Envisioning Ageing in Place, the title last week, for the National Institute on Ageing (NIA) one-day conference at Ryerson in Toronto.
Indeed as it turns out, what was immediately clear to me, after listening to all the focal points in this subject as presented by the panelists and guest speakers, the “envisioning” cannot be captured simply by that one phrase.
The vocabulary of aging in place is so wide ranging to start with, that even to those of us working, consulting or regularly conferring in the field of aging and longevity end up in a jumble of jargon. With that in mind, what hope do we have of bringing clarity to the envisioning with everyday people who may only hear the phrase in a one dimensional way?
One of the first reactions I typically get in the on the street chat (perpetuated thanks to those TV ads) is that it means retrofitting their older parent’s home with stair lifts, and garb bars in the bathroom for them to stay in their own home as long as possible. Then wearing the family caregiver hat, admitting that their older parents are beyond the stage of DYI, it usually goes to talking about outsourcing services like in-home meal and grocery delivery or some form of in-home health care.
In those everyday conversations, it often amounts to people talking in the third person, about older parents as the them. But it has to be said, it’s really about the us, the we, with our one eye on the future, envisioning our own destiny with aging and longevity. Our other eye fixed on the live stream video of daily life – the commute and the angst of work, living with young adult children, their career angst and social identity, while scrolling through the ongoing play list of other family issues.
Acting like Pixar – “animating aging in place”
Back to the NIA conference. It was useful that some clarity was set right from the start by Sue Lantz, who is the Founder of Collaborative Aging and an advisory Board member for the NIA. Lantz talked about acting like Pixar – “animating aging in place” – animating the options that is, by co-creating, co-locating to build as a whole, what I prefer to call age inclusive communities.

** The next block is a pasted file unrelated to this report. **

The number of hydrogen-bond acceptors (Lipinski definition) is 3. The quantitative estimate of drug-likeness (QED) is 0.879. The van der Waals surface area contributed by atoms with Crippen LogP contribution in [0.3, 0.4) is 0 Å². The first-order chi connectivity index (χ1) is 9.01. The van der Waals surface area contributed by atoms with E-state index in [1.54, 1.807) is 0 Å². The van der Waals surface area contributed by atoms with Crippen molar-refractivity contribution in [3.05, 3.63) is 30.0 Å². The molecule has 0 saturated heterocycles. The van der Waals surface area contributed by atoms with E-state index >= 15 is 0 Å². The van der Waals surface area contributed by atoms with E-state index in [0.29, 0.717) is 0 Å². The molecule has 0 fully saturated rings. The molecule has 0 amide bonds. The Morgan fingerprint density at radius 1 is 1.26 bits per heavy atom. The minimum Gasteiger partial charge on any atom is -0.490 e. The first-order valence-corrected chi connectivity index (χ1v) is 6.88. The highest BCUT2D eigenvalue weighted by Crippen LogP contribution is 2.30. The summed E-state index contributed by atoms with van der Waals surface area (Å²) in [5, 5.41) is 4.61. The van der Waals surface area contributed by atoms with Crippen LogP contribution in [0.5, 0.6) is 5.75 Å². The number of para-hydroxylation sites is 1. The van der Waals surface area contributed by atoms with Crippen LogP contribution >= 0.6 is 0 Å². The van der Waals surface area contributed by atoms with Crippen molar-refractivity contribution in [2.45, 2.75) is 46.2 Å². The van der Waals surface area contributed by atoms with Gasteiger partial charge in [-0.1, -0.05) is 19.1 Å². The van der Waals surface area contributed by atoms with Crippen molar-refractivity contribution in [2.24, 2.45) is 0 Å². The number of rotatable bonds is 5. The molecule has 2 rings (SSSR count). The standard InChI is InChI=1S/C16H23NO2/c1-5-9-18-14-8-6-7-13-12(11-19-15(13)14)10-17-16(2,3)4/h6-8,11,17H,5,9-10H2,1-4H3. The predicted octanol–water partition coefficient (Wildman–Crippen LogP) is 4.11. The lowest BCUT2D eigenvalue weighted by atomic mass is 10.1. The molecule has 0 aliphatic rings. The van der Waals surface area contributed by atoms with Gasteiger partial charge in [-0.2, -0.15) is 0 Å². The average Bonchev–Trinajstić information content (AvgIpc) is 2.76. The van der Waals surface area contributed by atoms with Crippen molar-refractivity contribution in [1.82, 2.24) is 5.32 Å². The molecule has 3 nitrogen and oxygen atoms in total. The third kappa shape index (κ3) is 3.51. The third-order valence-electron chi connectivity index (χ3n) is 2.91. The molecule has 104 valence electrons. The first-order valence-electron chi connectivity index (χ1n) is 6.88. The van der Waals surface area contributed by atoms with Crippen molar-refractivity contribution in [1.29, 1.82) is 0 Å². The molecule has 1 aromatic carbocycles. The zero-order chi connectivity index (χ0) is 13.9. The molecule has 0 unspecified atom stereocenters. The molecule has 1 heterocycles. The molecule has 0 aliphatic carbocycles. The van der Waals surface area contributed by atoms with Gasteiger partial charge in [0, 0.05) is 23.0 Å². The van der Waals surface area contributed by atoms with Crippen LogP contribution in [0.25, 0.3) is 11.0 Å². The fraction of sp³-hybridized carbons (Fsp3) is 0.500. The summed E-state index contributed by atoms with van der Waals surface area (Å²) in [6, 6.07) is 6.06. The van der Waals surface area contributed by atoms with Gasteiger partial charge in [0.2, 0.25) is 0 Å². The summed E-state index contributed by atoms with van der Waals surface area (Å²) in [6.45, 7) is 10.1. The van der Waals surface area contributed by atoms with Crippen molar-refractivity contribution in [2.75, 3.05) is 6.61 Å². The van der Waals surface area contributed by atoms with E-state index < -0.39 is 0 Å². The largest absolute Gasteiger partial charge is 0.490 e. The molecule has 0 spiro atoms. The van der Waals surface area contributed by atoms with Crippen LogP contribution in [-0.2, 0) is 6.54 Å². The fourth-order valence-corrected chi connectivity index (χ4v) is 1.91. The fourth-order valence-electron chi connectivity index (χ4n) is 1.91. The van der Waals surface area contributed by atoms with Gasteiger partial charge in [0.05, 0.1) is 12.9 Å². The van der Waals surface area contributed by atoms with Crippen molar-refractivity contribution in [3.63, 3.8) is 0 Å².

As Lantz went on to say, we are dealing with a diversity of issues across the board that are all interconnected – from creating hybrid models of delivering home care services, to the leveraging of technology to help people navigate the access to and processes of systems. One of the five main challenges she highlighted was the need to create a stronger forum, connecting people to help develop better solutions for the communities of care we want for now and the future.
The four audiences in a forum that Lantz supports, as further referenced on her website, includes participation by older adults, not-for-profits, government, businesses and other care professionals. However, I do think there is a fifth audience that she’s missing and needs to be invited, and that is younger adults. As I’ve said many times, it is a mistake not to, as they are the future recipients and modifiers of any decisions we make now, on how we build on this envisioning of aging in place.
Beyond animation, more to direct action in our communities.
Yet these kinds of forums have already been taking place in various locations for a few years now and in some ways, this NIA Toronto event was like a forum more than a conference; though there could have been a better facilitated interaction with the audience beyond the short mumbled pop-up Q&A’s. There is just so much to chew on, and there comes a point where forum dialogue has to move us beyond animation, more to direct action in our communities.
And that is where this goes. More broadly, it is about aging in community and that by extension is inter-generational in scope, truly collaborative as in the Sue Lantz stream. Which leads to even more of a business case for cross-disciplinary collaborations, which is for the next post of reflections on aging in community.
By the way, you will note the two variations on the spelling, ageing and aging. Where it’s used in the context of some global or national organizations the ageing is often used. However you choose to spell it, the process is what it is.